Team North2Alaska is among the stars of “The Race to Alaska,” this week’s Port Townsend Film Festival Pic available for online streaming. The team took a 25-foot Maryland fishing Sharpie on the 750-mile race, which began in Port Townsend and finished in Ketchikan. (Photo by Liv von Oelreich)

Team North2Alaska is among the stars of “The Race to Alaska,” this week’s Port Townsend Film Festival Pic available for online streaming. The team took a 25-foot Maryland fishing Sharpie on the 750-mile race, which began in Port Townsend and finished in Ketchikan. (Photo by Liv von Oelreich)

Race to Alaska documentary online this week

Seventy48, WA360 coming up

PORT TOWNSEND — When movie director Zach Carver set out to boil down a 750-mile race across the ocean, he became like the people in his film: He had to call on all of his resources.

“Finding a narrative structure that made it a cinematic journey — as opposed to a catalog” was the challenge, he said of making “The Race to Alaska,” the documentary available for online streaming throughout this week.

Carver did it: He made the 99-minute movie that won the Audience Choice award in the 2020 Port Townsend Film Festival.

This being the week that the Race to Alaska would have taken place were it not for the COVID-19 pandemic, the festival is presenting Carver’s film as its June PTFF Pic, with tickets at $10 per household.

Viewers who visit PTfilmfest.com can purchase those tickets after watching “The Race to Alaska’s” trailer, which may have places and faces they recognize.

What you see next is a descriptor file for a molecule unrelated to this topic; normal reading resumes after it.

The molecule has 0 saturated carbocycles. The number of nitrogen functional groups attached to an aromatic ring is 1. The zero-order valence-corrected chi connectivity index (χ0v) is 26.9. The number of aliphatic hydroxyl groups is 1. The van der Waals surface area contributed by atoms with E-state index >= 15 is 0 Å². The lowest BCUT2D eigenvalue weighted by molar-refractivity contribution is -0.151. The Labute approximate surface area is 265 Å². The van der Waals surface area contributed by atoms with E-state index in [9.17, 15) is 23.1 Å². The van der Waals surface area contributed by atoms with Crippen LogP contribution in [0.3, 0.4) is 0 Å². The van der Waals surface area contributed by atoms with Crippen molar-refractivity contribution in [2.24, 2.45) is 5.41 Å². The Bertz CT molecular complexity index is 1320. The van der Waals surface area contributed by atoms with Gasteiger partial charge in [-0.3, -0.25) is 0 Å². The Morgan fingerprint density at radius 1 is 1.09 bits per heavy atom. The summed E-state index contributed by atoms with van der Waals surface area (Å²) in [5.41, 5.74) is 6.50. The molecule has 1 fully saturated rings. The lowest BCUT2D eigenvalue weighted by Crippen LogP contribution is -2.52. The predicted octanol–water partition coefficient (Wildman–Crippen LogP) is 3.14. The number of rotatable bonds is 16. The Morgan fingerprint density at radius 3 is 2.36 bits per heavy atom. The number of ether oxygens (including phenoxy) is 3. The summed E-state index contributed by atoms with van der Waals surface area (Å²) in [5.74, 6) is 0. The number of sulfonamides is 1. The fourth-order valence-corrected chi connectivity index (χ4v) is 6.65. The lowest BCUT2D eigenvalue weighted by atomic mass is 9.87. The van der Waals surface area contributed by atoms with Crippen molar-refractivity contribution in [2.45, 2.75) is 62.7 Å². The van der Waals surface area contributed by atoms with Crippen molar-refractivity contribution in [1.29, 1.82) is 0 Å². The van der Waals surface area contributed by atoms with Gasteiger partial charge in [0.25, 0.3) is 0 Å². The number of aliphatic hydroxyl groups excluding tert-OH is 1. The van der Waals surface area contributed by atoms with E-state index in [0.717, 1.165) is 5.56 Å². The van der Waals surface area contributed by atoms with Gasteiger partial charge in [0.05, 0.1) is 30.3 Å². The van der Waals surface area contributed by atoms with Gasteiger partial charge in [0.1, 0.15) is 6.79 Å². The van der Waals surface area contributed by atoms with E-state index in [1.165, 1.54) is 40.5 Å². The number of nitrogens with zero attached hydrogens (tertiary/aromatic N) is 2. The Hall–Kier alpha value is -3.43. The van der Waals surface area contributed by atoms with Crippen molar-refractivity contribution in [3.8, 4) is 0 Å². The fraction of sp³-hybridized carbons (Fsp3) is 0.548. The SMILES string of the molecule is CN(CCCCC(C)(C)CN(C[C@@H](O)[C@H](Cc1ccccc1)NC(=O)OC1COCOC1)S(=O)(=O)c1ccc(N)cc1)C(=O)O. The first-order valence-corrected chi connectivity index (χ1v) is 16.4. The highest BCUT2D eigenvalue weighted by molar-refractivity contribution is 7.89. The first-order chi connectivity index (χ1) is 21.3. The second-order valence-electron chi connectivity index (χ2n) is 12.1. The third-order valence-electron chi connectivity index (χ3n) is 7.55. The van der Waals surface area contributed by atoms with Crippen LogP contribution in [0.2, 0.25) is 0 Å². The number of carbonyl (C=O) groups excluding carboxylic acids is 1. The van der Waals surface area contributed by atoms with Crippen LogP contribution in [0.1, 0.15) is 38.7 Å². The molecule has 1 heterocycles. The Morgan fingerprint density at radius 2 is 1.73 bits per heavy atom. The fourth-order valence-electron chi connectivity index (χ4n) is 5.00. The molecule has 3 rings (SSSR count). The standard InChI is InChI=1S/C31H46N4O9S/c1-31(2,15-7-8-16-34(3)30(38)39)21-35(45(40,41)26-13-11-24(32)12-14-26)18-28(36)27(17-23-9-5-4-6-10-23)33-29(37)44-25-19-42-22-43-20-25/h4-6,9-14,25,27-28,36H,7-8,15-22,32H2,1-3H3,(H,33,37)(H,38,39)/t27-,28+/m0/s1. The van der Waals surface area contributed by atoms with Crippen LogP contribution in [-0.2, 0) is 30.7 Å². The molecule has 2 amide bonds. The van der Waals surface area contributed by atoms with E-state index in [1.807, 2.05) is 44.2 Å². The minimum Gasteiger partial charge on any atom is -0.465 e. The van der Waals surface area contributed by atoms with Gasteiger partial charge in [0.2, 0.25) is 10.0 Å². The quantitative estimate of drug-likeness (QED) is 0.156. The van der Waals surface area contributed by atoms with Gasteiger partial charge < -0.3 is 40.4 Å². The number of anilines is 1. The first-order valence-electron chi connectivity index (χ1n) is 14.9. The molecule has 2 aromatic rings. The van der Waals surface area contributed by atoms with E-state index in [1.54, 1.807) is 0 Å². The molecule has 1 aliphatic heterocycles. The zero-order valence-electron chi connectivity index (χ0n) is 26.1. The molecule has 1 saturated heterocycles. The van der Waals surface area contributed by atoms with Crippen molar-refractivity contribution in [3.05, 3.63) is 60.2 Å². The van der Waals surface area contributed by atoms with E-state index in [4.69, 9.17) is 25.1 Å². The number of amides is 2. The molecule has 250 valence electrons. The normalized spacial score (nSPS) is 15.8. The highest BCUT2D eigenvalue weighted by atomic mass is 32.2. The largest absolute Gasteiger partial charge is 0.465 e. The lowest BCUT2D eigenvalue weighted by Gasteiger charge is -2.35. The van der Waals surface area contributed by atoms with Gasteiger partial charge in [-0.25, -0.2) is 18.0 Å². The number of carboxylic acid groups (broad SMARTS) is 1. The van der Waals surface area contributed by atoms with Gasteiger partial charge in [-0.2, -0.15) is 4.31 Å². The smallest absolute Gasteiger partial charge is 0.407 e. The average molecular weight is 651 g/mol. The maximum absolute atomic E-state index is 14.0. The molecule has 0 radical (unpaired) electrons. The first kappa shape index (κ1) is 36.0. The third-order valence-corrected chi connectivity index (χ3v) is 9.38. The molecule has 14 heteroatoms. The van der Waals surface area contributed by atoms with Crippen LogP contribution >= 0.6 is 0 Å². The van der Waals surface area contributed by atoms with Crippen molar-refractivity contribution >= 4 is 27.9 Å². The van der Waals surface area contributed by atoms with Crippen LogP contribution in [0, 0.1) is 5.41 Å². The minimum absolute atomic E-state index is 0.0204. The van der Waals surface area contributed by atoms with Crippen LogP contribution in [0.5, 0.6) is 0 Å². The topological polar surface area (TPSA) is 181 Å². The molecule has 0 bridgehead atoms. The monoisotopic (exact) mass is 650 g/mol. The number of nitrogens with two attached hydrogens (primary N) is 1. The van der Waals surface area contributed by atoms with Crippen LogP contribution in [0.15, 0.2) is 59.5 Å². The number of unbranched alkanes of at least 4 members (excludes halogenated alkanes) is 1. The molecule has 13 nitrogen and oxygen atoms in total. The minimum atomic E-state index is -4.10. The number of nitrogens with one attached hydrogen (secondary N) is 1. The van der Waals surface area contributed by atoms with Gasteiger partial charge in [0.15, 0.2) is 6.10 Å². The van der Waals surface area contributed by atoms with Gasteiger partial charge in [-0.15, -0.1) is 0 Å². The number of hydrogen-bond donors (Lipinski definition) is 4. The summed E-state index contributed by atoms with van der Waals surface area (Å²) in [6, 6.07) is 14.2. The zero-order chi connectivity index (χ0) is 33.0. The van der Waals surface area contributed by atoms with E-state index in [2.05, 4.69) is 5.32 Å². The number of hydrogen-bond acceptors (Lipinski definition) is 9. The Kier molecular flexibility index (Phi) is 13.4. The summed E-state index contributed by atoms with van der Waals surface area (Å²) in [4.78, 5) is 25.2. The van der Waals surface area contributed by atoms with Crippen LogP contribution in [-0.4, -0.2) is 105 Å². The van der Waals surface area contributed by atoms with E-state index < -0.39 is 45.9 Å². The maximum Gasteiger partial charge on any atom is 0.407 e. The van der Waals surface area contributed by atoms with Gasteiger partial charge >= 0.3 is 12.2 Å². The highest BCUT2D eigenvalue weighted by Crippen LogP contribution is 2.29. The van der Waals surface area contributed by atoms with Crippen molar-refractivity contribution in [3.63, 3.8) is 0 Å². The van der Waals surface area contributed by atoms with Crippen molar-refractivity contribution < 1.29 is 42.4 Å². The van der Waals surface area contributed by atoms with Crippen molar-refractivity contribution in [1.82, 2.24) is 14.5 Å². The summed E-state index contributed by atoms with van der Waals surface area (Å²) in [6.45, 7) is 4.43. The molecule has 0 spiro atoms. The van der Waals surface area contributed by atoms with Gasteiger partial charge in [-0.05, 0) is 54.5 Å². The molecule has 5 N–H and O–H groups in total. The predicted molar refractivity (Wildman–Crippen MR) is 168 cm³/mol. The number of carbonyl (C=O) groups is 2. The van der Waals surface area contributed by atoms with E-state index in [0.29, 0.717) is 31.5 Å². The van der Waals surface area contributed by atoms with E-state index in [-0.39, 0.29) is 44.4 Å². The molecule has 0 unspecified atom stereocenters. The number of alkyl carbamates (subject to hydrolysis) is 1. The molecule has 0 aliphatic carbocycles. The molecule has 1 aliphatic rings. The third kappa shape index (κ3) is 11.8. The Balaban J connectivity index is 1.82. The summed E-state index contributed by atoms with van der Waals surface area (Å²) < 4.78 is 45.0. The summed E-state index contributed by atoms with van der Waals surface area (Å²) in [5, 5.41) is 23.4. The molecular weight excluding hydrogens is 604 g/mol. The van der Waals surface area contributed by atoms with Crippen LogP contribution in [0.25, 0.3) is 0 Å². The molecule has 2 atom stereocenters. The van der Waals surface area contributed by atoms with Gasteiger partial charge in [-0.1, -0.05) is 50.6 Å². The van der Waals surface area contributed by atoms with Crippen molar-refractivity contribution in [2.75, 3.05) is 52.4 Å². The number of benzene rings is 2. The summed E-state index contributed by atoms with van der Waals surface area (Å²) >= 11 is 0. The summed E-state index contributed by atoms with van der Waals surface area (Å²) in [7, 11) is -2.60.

The documentary was filmed over five years, with most footage from 2015 through 2018, plus a bit from the 2019 race.

It follows the competitors from Port Townsend to Vancouver Island to Ketchikan, Alaska, through the magnificent and perilous Inside Passage.

It comes alongside the women, the men and the dolphins as they travel through rain, snow and adrenaline-drenched days and nights.

The Race to Alaska, R2AK as it’s known around here, is a motor-free, supportless trek sometimes called the Iditarod on saltwater.

As with each monthly PTFF Pic, festival Executive Director Janette Force interviews the filmmakers and posts that video alongside the movie itself. It’s included in the price of admission, and the interview, with Carver and producer Ian Morland, is a little longer than the usual 25 minutes.

“We were having too much fun,” Force said.

She noted that ticket proceeds support both the nonprofit Port Townsend Film Festival — set for Sept. 3 through Oct. 3 — and independent filmmakers such as Morland and Carver.

Once viewers buy a ticket, they have until Monday to watch “The Race to Alaska” and Force’s interview.

Races this weekend

Then there’s this weekend, when they can watch R2AK’s sibling races, the Seventy48 and the new WA360, unfold.

These Northwest Maritime Center events are trackable at all hours of the day and night — along with each of the solo and team participants — at NWMaritime.org.

First comes the Seventy48, a 70-mile, 48-hour race starting at 7 p.m. Friday in Tacoma and finishing by 7 p.m. Sunday at the Northwest Maritime Center dock, 431 Water St., by 7 p.m. Sunday.

Then the WA360, a 360-mile navigation around Puget Sound, launches at the maritime center at 6 a.m. Monday. Participants have two weeks to finish back at the dock in Port Townsend.

Both races are engine-free and human-powered, with boats of various sizes, from kayaks on up, in the water.

As the filmmakers of “The Race to Alaska” say, nobody finishes without a story to tell.

It’s not surprising, then, that Carver will be back to film the WA360 race come Monday. And if he can, he’ll return in June 2022 for the next R2AK.

“I love being part of it,” he said.

________

Jefferson County senior reporter Diane Urbani de la Paz can be reached at 360-417-3509 or [email protected] peninsuladailynews.com.

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